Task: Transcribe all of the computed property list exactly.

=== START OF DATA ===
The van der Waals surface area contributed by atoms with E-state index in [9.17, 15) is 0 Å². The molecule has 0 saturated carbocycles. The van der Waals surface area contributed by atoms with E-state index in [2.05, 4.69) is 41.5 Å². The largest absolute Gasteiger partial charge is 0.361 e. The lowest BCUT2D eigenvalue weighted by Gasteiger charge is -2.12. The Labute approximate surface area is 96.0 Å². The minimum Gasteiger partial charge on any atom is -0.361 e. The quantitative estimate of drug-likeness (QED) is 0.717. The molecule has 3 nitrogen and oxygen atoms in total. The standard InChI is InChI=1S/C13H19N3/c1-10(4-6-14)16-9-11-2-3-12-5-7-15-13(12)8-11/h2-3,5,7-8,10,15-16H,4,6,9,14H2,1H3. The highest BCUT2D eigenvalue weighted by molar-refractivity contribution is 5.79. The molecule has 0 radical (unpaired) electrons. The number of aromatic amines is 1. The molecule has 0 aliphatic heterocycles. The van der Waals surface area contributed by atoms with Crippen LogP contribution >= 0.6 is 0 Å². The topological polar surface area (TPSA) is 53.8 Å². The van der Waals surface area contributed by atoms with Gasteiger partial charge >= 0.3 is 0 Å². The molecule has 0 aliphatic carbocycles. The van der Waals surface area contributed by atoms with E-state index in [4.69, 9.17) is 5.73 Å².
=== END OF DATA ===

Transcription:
The van der Waals surface area contributed by atoms with E-state index in [9.17, 15) is 0 Å². The molecule has 0 saturated carbocycles. The van der Waals surface area contributed by atoms with E-state index in [2.05, 4.69) is 41.5 Å². The largest absolute Gasteiger partial charge is 0.361 e. The lowest BCUT2D eigenvalue weighted by Gasteiger charge is -2.12. The Labute approximate surface area is 96.0 Å². The minimum Gasteiger partial charge on any atom is -0.361 e. The quantitative estimate of drug-likeness (QED) is 0.717. The molecule has 3 nitrogen and oxygen atoms in total. The standard InChI is InChI=1S/C13H19N3/c1-10(4-6-14)16-9-11-2-3-12-5-7-15-13(12)8-11/h2-3,5,7-8,10,15-16H,4,6,9,14H2,1H3. The highest BCUT2D eigenvalue weighted by molar-refractivity contribution is 5.79. The molecule has 0 radical (unpaired) electrons. The number of aromatic amines is 1. The molecule has 0 aliphatic heterocycles. The van der Waals surface area contributed by atoms with Crippen LogP contribution >= 0.6 is 0 Å². The topological polar surface area (TPSA) is 53.8 Å². The van der Waals surface area contributed by atoms with Gasteiger partial charge >= 0.3 is 0 Å². The molecule has 0 aliphatic carbocycles. The van der Waals surface area contributed by atoms with E-state index in [4.69, 9.17) is 5.73 Å².